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11 Steps to the Greatest Mashed Potatoes You Will Ever Have – Recipe Corner

Who doesn’t love mashed potatoes?!

I have some steps here to help you get the most luxuriously smooth mashed potato clouds you will ever taste! 


1. Choose the right potato

All potatoes are not created equal! They are all delicious, carb filled amazing veggies.. but you need to use them in the correct ways! Fingerling and red bliss potatoes are better for roasting.. they are more of a waxy potato with a low starch ratio so they won’t break down well or absorb the dairy as well! Go for the russets or yukon gold potatoes! (I usually use russets..)

2. Cut the potatoes all in the same size

If you cut them into different sizes, they will cook at different paces. Your smaller chunks will be cooked through while the larger will be undercooked, thus you will have chunks of raw potato in your mash.. yuck.

3. Always start with cold water

The water you put your raw potatoes in should be cold. Not room temp, COLD. You want to let the potatoes come to temperature and begin cooking while your water heats. By the time you come to a rapid boil, they should be ready!

4. Your water should taste like the sea

Your water should not only be cold, but also salty.. The potatoes will suck in the water as they cook, so you’ll get that nice undertone of salt in the dish!

5. Let your potatoes soak

When I make mash, I put my cold salted water on the stove and begin to peel and chop. I put the chunks in the water as I go to avoid the browning of the potatoes.. but also so they can soak in the salt water for a few minutes. I find doing this helps them to retain the salt and to swell slightly and help to release some of their natural starch into the water.. So when it boils and they start to suck in the water, they will retain some starch along with the salt to help them stay airy and thick.

6. Do not cover the pot

When you’re cooking, don’t cover the pot. You want it to come to a boil at its own pace to cook the potatoes. If you cover the pot, the heat will rumble within and you will capture the steam and cause the water to come to boil quicker then it takes to cook the potatoes.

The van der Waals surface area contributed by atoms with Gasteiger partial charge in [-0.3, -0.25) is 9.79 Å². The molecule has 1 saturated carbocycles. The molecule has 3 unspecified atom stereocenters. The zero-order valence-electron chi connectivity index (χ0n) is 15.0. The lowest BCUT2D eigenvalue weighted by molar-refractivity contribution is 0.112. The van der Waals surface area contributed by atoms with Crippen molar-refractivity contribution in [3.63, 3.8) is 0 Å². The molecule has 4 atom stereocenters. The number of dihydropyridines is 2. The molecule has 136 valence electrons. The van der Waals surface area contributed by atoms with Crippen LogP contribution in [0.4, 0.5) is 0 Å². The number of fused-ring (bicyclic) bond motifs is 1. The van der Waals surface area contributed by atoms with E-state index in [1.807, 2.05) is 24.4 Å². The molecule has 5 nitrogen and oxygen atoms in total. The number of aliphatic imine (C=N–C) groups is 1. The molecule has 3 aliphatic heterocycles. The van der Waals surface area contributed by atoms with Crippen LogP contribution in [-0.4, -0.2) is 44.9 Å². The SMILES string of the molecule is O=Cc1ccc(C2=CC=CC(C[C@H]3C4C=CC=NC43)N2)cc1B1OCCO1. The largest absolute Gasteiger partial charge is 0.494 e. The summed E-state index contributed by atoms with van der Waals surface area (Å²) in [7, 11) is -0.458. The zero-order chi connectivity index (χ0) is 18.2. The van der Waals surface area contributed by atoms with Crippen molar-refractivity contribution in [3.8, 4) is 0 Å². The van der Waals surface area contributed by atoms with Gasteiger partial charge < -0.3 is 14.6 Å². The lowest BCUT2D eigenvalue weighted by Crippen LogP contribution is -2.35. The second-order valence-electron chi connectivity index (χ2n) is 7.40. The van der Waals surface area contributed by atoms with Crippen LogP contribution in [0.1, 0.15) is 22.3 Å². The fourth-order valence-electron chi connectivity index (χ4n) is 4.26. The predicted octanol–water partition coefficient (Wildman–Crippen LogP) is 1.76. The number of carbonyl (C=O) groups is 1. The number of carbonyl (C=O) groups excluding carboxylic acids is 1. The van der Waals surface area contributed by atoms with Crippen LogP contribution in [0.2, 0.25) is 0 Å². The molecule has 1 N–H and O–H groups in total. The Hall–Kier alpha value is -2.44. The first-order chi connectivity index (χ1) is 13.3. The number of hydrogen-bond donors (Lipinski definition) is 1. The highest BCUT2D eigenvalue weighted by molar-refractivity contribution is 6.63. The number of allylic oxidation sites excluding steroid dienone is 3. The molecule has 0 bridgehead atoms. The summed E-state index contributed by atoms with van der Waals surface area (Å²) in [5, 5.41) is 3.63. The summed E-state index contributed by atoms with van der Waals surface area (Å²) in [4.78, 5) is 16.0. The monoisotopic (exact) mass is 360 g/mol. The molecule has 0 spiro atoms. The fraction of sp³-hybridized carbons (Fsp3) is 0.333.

7. Buy a potato ricer

I’m telling you, buy one. THEY ARE AMAZING. You cook your potatoes until you can easily stick a knife in and they crumble, drain them and you spoon into the potato ricer and press down. it crushes them perfectly.. literally amazing. You will mix it after and there will not be one clump!

8. Heat your milk and butter

When I dump the potatoes, as they are draining, I pour the milk and butter into the pot and turn it on low. You do not want to add cold milk to hot potatoes.. It will clump and cause the milk make your potatoes cold. Heat the milk and butter on low and rice the potatoes into the pot. Use a wooden spoon to mix it all together and it’ll be ready!!

9. If you do not have a potato ricer

As long as your potatoes are cooked until falling apart, a potato masher or fork should work fine to whip them up and be clump-free. However, I still recommend putting the ricer on your christmas list 😉

10. Take it easy

Don’t over work you potatoes.. Much like us, they dont like to be over-worked! When you are mashing you release starches.. If you do a lot of excess mashing and mixing, they will become gummy and tough. (Yet another reason the ricer is so great! One squeeze and they are ready to stir! Just saying.. by the way, I swear I don’t work for a potato ricer company, I just love mine!!)

11. Whip in a chunk of cold butter

After you mix the potatoes together with your warmed milk and melted butter, right before you serve them, throw in a tablespoon of cold butter and whip it in. This will make them silky and delicious! If you make them ahead of time.. Heat them up stirring constantly and once they are warm, whip in the butter.

Bonus Tip!! – Try not to eat the entire pot

This is the hardest step.. These mashies will be smooth, salty, thick, silky and FREAKING DELICIOUS! I urge you to share, as sharing is caring.. However, I know the struggle all too well.. I am not proud of this, but I often “try” them many times before serving.. 6 tablespoons later, well.. you know! 😉 

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